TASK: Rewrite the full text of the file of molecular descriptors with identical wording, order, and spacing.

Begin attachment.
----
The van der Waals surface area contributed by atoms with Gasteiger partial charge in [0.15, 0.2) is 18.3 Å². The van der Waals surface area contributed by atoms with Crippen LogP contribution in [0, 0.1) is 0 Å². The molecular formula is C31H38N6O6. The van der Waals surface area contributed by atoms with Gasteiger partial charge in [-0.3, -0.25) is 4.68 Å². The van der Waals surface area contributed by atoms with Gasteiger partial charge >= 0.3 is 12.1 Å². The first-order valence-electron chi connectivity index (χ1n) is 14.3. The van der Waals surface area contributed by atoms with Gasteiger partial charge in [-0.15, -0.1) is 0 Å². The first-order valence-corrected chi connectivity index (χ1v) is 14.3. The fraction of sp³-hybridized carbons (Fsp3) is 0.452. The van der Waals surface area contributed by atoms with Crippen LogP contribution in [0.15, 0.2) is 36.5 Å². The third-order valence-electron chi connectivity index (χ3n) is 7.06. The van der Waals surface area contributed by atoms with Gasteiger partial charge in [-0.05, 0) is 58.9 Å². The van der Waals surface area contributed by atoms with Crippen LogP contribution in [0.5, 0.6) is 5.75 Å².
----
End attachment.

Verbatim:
The van der Waals surface area contributed by atoms with Gasteiger partial charge in [0.15, 0.2) is 18.3 Å². The van der Waals surface area contributed by atoms with Crippen LogP contribution in [0, 0.1) is 0 Å². The molecular formula is C31H38N6O6. The van der Waals surface area contributed by atoms with Gasteiger partial charge in [-0.3, -0.25) is 4.68 Å². The van der Waals surface area contributed by atoms with Gasteiger partial charge >= 0.3 is 12.1 Å². The first-order valence-electron chi connectivity index (χ1n) is 14.3. The van der Waals surface area contributed by atoms with Gasteiger partial charge in [-0.15, -0.1) is 0 Å². The first-order valence-corrected chi connectivity index (χ1v) is 14.3. The fraction of sp³-hybridized carbons (Fsp3) is 0.452. The van der Waals surface area contributed by atoms with Crippen LogP contribution in [0.15, 0.2) is 36.5 Å². The third-order valence-electron chi connectivity index (χ3n) is 7.06. The van der Waals surface area contributed by atoms with Gasteiger partial charge in [-0.05, 0) is 58.9 Å². The van der Waals surface area contributed by atoms with Crippen LogP contribution in [0.5, 0.6) is 5.75 Å².